They also point out that “lack of access to LGB-relevant resources and services could explain these elevated risk behaviors.” When it comes to safer sex, we don’t get any information about how two people with vaginas should practice safer sex. Lesbians are terrible at safer sex! On our survey, only 4.7% of lesbian-identified women had used dental dams and only 7.4% had used latex or nitrile gloves. Only 3.6% said they use protection every time they have sex. Teenagers in general also tend to assume they’re too young to have partners who’ve already acquired STIs and often those engaged in penis-vagina sex are only using protection ’cause they’re worried about pregnancy. Cis girls having sex with cis girls are not worried about pregnancy. So, there’s that.

In conclusion, I lost my virginity to a 100% openly gay guy when I was 16, and now I’m super gay, so, you know… Life is quite a journey! Also, we’d just seen Wild Things.

Riese is the 37-year-old CEO, CFO and Editor-in-Chief of Autostraddle.com as well as an award-winning writer, blogger, fictionist, copywriter, video-maker, low-key Jewish power lesbian and aspiring cyber-performance artist who grew up in Michigan, lost her mind in New York and then headed West. Her work has appeared in nine books including "The Bigger the Better The Tighter The Sweater: 21 Funny Women on Beauty, Body Image & Other Hazards Of Being Female," magazines including Marie Claire and Curve, and all over the web including Nylon, Queerty, Nerve, Bitch, Emily Books and Jezebel. She had a very popular personal blog once upon a time, and then she recapped The L Word, and then she had the idea to make this place, and now here we all are! In 2016, she was nominated for a GLAAD Award for Outstanding Digital Journalism. Follow her on twitter and instagram.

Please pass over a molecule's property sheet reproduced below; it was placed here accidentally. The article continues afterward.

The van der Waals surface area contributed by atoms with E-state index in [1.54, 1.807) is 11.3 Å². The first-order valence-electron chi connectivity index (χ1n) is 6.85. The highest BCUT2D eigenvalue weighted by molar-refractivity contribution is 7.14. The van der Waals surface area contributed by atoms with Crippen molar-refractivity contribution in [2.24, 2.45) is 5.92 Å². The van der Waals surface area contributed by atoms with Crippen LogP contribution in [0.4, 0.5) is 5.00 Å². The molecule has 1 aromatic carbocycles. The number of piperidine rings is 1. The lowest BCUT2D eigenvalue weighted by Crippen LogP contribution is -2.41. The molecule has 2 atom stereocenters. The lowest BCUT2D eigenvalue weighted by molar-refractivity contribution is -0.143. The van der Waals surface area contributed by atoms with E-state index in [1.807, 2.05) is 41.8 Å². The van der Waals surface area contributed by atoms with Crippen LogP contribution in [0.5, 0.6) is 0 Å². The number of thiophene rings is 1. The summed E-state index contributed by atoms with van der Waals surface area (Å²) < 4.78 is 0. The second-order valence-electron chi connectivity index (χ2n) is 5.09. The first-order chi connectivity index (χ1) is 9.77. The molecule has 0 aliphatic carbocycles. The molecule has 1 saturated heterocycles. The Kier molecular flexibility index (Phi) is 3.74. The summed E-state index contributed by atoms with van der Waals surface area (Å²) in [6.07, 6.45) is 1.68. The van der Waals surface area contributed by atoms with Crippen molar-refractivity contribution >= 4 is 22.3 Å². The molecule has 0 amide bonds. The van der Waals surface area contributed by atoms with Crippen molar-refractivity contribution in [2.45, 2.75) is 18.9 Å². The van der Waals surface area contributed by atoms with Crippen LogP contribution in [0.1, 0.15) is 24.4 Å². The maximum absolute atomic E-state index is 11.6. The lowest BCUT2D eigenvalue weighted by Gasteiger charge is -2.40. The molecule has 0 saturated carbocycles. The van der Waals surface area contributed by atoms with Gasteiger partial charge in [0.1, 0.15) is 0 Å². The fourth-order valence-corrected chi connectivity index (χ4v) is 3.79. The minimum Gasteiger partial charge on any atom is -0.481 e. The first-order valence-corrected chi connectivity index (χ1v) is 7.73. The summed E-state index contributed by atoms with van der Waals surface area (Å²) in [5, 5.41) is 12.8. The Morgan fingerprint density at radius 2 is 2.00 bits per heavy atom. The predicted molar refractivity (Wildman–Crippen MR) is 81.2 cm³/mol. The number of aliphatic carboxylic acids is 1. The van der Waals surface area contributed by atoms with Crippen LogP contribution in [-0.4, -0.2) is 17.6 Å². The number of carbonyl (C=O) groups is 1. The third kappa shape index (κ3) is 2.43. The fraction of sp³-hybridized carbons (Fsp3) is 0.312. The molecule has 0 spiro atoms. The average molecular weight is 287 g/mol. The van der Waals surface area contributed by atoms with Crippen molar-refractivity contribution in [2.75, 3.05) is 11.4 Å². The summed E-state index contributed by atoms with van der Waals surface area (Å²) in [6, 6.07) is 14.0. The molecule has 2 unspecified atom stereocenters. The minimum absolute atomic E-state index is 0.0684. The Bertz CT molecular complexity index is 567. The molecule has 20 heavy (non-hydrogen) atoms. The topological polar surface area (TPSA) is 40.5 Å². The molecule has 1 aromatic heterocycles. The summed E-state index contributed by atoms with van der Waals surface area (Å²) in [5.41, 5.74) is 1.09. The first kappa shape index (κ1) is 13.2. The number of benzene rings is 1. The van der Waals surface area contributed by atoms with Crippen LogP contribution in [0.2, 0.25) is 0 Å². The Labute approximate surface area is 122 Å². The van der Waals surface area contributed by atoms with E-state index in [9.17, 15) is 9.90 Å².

Riese has written 2695 articles for us.

23 Comments

  1. Haven’t read the article yet (though I’m excited about it!), but I can’t remember who to email about ads – I’m getting Marco Rubio ads on this piece and felt like someone should know that?

    • ew.

      But on the bright side, that is Rubio campaign money presumably wasted?

      I haven’t been getting any ads at all lately, even with adblock off, maybe because my computer was afraid to show me a Rubio ad?

        • yeah our ad feed has been broken for a few months and nobody can tell us how to fix it! so a lot of people have been getting an ad-free autostraddle for a few months. it’s neat!

          but you can email alex about the marco rubio ad! although i have no problem taking his money.

  2. When I saw the title of that Independent article I groaned. Totally sensational with the intention of hoping to draw in male readers. See, guys, you still have a chance.